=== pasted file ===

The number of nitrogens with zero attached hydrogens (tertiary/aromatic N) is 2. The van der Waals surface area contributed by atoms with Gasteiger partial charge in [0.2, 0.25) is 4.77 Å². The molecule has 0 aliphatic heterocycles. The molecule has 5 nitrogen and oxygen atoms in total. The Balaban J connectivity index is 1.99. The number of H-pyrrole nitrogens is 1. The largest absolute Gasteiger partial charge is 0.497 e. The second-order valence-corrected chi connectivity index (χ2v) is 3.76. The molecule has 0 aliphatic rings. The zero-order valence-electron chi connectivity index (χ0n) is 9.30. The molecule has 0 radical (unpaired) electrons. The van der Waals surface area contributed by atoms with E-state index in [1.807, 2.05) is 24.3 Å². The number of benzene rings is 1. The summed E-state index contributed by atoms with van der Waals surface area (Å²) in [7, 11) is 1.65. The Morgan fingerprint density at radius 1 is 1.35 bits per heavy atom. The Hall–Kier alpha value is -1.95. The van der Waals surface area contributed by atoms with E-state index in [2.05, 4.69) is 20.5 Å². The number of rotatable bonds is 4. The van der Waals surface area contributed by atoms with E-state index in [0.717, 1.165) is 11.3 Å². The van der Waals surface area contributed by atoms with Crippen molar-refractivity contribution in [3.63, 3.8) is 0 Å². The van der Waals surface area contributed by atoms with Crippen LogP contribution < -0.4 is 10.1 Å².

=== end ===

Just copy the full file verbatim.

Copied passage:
The number of nitrogens with zero attached hydrogens (tertiary/aromatic N) is 2. The van der Waals surface area contributed by atoms with Gasteiger partial charge in [0.2, 0.25) is 4.77 Å². The molecule has 0 aliphatic heterocycles. The molecule has 5 nitrogen and oxygen atoms in total. The Balaban J connectivity index is 1.99. The number of H-pyrrole nitrogens is 1. The largest absolute Gasteiger partial charge is 0.497 e. The second-order valence-corrected chi connectivity index (χ2v) is 3.76. The molecule has 0 aliphatic rings. The zero-order valence-electron chi connectivity index (χ0n) is 9.30. The molecule has 0 radical (unpaired) electrons. The van der Waals surface area contributed by atoms with E-state index in [1.807, 2.05) is 24.3 Å². The number of benzene rings is 1. The summed E-state index contributed by atoms with van der Waals surface area (Å²) in [7, 11) is 1.65. The Morgan fingerprint density at radius 1 is 1.35 bits per heavy atom. The Hall–Kier alpha value is -1.95. The van der Waals surface area contributed by atoms with E-state index in [2.05, 4.69) is 20.5 Å². The number of rotatable bonds is 4. The van der Waals surface area contributed by atoms with E-state index in [0.717, 1.165) is 11.3 Å². The van der Waals surface area contributed by atoms with Crippen molar-refractivity contribution in [3.63, 3.8) is 0 Å². The van der Waals surface area contributed by atoms with Crippen LogP contribution < -0.4 is 10.1 Å².